brew a cup of coffee

cappuccino and chocolate covered espresso beans

Who does not feel ahhhh……

When they smell a cup of freshly brewed coffee.

I did not grow up in a coffee-drinking home; however, my grandparents daily stirred instant coffee into boiling water. As a child, the coffee smelled bitter and I had no interest in tasting.

Many years later, I learned to appreciate coffee enhanced chocolate brownies (thanks to the Barefoot Contessa), a small cup of espresso with a chocolate croissant (thanks to CIA in Hyde Park, NY), and a Starbucks creation (thanks to My Friend A).

Inspired by my coffee-loving sister-in-law, V, today I ground coffee beans!


Visiting Niece A in St Louis, we strolled through her neighborhood market – Soulard Farmers Market (visit this market if you are in the area!!!). Our first stop was the Soulard Spice Shop, a local business since 1914.  As I walked through the coffee section (buying beans for Brother R) and absorbed the aromas, I knew I had to try brewing the coffee.

The baker in me wants to measure everything!

coffee beans



  • 15 grams Chocolate Fudge coffee beans from Soulard Spice Shop, Soulard Farmers Market, St Louis, MO, freshly ground; medium grind
  • 200 grams of 200 degree F water, not allowed to boil
  • 1/3 cup of 2% milk, heated and frothed
  • 1/8 teaspoon cacao nibs, optional (as they sink to the bottom of the cup, they will flavor the drink)
  • sprinkle of cocoa, optional
  • 3 chocolate covered espresso beans (surely you don’t want these to be optional!)


  1. Moisten paper filter and fit inside top of 2-cup drip coffee pot
  2. Heat water to almost boiling
  3. Add ground coffee to moist filter
  4. Pour 50 grams water over coffee grounds and allow to bloom for one minute
  5. Pour remaining 150 grams of water over grounds and allow to steep for about a minute
  6. ENJOY!
  7. Or…….
  8. Heat 1/3 cup 2% milk and froth with Nespresso Aeroccino machine,  whisk or hand held mixer.
  9. Pour hot milk into freshly brewed coffee
  10. Sprinkle with cacao nibs
  11. Dust with cocoa
  12. Serve with chocolate covered espresso beans on the side

It all seems rather simple, and actually it is.  But, I had a few ‘trial and error’ moments

moisten the filter:

drip coffee

coffee beans

Conical burr coffee grinder

water at 200 degrees fahrenheit

medium grind

coffee grinder

freshly ground coffee beans

ground coffee beans bloom ground coffee one minute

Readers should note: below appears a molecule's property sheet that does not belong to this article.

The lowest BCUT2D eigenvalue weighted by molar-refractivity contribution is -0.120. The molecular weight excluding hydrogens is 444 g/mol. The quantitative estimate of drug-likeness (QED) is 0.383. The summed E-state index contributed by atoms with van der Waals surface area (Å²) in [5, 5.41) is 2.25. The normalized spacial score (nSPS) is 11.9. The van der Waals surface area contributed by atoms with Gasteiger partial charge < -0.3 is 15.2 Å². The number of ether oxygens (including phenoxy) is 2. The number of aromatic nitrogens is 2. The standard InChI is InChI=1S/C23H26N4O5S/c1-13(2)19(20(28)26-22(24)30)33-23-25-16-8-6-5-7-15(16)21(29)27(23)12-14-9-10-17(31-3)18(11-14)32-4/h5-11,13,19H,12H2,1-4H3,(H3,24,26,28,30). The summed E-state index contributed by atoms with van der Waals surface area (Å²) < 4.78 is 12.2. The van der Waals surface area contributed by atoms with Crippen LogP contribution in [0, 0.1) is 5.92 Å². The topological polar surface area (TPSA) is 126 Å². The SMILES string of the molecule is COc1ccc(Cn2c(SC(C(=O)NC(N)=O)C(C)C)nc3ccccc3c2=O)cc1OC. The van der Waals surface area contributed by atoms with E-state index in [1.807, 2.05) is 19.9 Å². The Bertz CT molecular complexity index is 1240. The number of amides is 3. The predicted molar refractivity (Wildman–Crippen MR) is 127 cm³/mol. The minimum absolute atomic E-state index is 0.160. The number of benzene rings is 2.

bloom coffee grounds

add remainder of water

drip coffee


(Leave the coffee grounds sitting on the counter for a while; the aroma will drift through your kitchen!)

fresh cup of coffee

cappuccino & cacao nibs


(iPhone 4 photos)


fall spice coffee

Let me begin by saying I am not a coffee drinker.  Coffee, with it’s many roasts and blends can be as intoxicating (or confusing) as chocolate, wine or cheese.  They all offer varied colors, tastes, textures and aromas.

During a class at CIA, I did taste a wonderful French Press coffee along with a rich, buttery, chocolate croissant.  At that point, I decided that maybe I do like coffee…

Crisp morning air, cloudy days, and leaves falling – who could resist a drink named ‘fall spice coffee?’

I wasn’t sure about the coffee, but the spices and zest……yes!

stir dry ingredients and add zest

waiting for 200 degree water
dripping for 6 minutes

 waiting for the 6 minutes to pass
(The coffee mug belonged to my Grandfather; remembering him on Veteran’s day weekend.)

reflecting the morning sunlight

 cream or sugar?


The spices added depth to the warm morning mug of fall spice coffee.  I think the water dripped to quickly, leaving behind some of the flavorful oils of the coffee bean.  Also, even though the water boiled in the tea kettle, it only registered about 170 degrees on the instant read thermometer.  And, since the mug is not heated, the coffee cooled somewhat quickly.

Thus…opportunities to improve upon the drink when I brew my next cup of fall spice coffee.

Fall Spice Coffee
(adapted from Dessert First)

(yield: one 6 oz cup of coffee)

  • 2T ground coffee
  • 1/2 teaspoons ground cinnamon
  • 1/4 teaspoon ground nutmeg
  • 1/4 teaspoon ground cloves
  • 1 teaspoon orange zest
  • 6 ounces boiling water
  • sugar and cream as desired (or sweetened whipped cream topped with a dusting of cinnamon and a spiral of orange rind-how festive that sounds!)


  1. I used the unscientific/’what I had in the kitchen’ method of brewing this cup of coffee.
  2. I doubled the coffee filter, hoping to slow the drip
  3. My antique funnel had too large of an opening; a smaller opening would have slowed the drip.
  4. Stir together all ingredients except water
  5. Pour into coffee filter
  6. Add boiling water and allow to drip brew.
  7. I added 1 teaspoon of cream and no sugar. (For variation/research, next time, I’ll skip the cream and add raw sugar-smokey, brown crystals of sweetness.)
I found a funnel with a smaller opening that I will use in the future.
The picture below is simply comparing the variety of funnels….really….